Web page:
Yes. One way to think about this question (and many other health questions) is this way: "If I have the disease, what are the risks to me and/or others if I don't know?" For certain diseases, the consequences may be minimal (e.g. premature hair loss), or only affect the patient (e.g. diabetes). However, in the case of HIV, not knowing could put your health - and that of your loved ones - at serious risk.
The history of HIV/AIDS unfortunately gave this disease a negative social stigma. Because of the extremely high rate of death of this disease in the early 1980s, it was viewed as a death sentence (similar to "cancer"). Also, it was initially associated with certain lifestyles.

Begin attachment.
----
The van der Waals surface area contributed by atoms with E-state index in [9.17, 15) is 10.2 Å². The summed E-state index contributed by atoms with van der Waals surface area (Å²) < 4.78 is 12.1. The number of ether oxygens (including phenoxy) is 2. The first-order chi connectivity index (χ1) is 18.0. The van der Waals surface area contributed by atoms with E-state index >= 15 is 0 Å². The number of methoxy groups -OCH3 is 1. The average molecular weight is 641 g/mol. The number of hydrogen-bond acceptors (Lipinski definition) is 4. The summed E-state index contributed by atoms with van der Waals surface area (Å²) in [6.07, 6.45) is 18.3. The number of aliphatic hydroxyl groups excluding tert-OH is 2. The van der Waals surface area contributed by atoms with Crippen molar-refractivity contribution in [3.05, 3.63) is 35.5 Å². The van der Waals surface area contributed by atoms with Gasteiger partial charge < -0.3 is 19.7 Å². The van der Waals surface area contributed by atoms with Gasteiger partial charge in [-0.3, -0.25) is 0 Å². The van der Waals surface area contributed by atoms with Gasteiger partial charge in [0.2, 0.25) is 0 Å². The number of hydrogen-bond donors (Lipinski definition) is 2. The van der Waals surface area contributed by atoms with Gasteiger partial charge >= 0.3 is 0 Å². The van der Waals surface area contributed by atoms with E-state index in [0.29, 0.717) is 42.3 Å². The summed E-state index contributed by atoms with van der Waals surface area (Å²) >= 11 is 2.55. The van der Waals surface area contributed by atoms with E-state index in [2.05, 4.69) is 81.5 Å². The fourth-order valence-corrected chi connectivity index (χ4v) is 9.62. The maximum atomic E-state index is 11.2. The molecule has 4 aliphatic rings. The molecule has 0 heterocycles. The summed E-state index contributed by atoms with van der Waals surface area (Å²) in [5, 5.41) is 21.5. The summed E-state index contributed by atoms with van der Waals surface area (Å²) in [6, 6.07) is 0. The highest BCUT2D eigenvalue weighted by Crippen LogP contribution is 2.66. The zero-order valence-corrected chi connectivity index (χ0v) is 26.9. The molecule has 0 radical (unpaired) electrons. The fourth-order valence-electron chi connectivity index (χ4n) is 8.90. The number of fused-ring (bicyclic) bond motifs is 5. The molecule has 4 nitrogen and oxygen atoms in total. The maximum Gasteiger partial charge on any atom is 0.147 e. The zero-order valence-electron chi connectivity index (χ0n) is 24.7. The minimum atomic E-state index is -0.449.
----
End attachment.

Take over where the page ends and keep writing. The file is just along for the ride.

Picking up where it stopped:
Fortunately, none of these conditions are true today. HIV affects all cultures, genders, sexual orientations, and social classes. In fact, there is serious debate in the medical community about making it a routine test - something done during a routine physical. In the near future, it may no longer need pretest and posttest counseling.
While you may be nervous while waiting for the test result, if negative, it will put a lot of your fears to rest.